It seems every time someone important mentions the book that guided them through life, they'll mention Robert Greene’s 48 Laws of Power.
Critics have described Greene’s advice as being downright Machiavellian, and it does make for some chilling reading.
Still, A-list advocates of Greene's "Laws" include Jay Z, 50 Cent and even, er, Fidel Castro. Fancy a taste?
Here are our 10 favourite tips...
Always make those above you feel comfortably superior. In your desire to please and impress them, do not go too far in displaying your talents, or you might accomplish the opposite - inspiring fear and insecurity. Make your masters appear more brilliant than they are and you will attain the heights of power.
Keep people off-balance and in the dark by never revealing the purpose behind your actions. If they have no clue what you are up to, they cannot prepare a defence. Guide them far enough down the wrong path, envelope them in enough smoke, and by the time they realise your intentions, it will be too late.
You can die from someone else's misery - emotional states are as infectious as diseases. You may feel you are helping the drowning man but you are only precipitating your own disaster. The unfortunate sometimes draw misfortune on themselves; they will also draw it on you. Associate with the happy and fortunate instead.
Knowing about your rival is critical. Use spies to gather valuable information that will keep you a step ahead. Better still, play the spy yourself. In polite social encounters, learn to probe. Ask indirect questions to get people to reveal their weaknesses and intentions. There is no occasion that is not an opportunity for artful spying.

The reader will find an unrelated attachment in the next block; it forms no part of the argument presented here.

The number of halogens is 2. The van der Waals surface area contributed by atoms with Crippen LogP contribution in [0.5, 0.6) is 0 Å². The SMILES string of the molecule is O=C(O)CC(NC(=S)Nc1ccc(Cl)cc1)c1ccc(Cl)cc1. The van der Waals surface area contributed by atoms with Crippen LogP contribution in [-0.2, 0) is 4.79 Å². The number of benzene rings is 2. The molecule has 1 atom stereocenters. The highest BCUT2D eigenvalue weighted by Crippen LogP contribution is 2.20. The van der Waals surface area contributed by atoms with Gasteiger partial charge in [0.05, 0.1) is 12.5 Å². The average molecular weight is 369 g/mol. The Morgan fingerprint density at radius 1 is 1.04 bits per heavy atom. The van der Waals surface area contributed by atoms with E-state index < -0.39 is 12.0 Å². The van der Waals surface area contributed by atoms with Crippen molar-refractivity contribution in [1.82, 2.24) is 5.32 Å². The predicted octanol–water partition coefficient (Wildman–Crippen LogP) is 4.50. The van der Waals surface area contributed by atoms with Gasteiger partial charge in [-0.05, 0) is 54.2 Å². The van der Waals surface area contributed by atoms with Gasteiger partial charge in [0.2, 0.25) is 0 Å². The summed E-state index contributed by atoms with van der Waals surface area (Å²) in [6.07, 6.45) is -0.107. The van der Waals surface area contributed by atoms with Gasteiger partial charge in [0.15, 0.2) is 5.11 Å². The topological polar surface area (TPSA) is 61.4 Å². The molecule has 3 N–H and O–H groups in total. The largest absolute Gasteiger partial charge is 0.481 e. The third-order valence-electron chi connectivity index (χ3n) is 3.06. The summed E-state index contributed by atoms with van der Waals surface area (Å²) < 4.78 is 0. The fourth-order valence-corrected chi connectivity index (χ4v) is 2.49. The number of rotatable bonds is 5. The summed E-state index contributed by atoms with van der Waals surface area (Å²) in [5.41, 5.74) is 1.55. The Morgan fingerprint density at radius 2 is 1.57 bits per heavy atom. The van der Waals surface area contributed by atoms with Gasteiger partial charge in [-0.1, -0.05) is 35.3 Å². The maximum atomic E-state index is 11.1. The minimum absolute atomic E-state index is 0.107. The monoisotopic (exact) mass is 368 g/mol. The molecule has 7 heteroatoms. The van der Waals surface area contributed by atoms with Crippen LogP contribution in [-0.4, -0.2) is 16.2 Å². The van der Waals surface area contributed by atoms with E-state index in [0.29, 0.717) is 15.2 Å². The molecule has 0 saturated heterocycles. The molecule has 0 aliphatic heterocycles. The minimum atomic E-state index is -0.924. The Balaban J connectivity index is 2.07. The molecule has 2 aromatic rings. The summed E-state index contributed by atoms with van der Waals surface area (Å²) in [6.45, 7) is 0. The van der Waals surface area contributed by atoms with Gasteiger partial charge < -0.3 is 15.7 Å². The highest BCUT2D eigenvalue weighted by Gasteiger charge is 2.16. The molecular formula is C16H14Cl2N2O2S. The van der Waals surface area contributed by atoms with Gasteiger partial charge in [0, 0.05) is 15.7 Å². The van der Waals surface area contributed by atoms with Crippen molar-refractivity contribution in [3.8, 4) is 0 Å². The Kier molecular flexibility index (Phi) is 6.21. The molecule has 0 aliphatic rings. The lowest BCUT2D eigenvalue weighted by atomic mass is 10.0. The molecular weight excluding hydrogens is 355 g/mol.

People have an overwhelming desire to believe in something. Become the focal point of such desire by offering them a cause, a new faith to follow. Keep your words vague but full of promise; emphasise enthusiasm over rationality and clear thinking. Give your new disciples rituals to perform, ask them to make sacrifices on your behalf. In the absence of organised religion and grand causes, your new belief system will bring you untold power.
The world is dangerous and enemies are everywhere - everyone has to protect themselves. A fortress seems the safest. But isolation exposes you to more dangers than it protects you from; it cuts you off from valuable information, plus it makes you conspicuous and an easy target. It's better to circulate among people, find allies and mingle. You are shielded from your enemies by the crowd.
Do not accept the roles that society foists on you. Re-create yourself by forging a new identity, one that commands attention and never bores the audience. Be the master of your own image rather than letting others define it for you. Incorporate dramatic devices into your public gestures and actions - your power will be enhanced and your character will seem larger than life.
Your actions must seem natural and executed with ease. All the toil and practice that go into them, and also all the clever tricks, must be concealed. When you act, act effortlessly, as if you could do much more. Avoid the temptation of revealing how hard you work – it only raises questions. Teach no one your tricks or they will be used against you.
Everyone has a weakness, a gap in the castle wall. That weakness is usually insecurity, an uncontrollable emotion or need; it can also be a small secret pleasure. Either way, once found, it is a thumbscrew you can use to your advantage.
Appearing better than others is always dangerous, but most dangerous of all is to appear to have no faults or weaknesses. Envy creates silent enemies. It is smart to occasionally display defects, and admit to harmless vices, in order to deflect envy and appear more human and approachable. Only gods and the dead can seem perfect with impunity.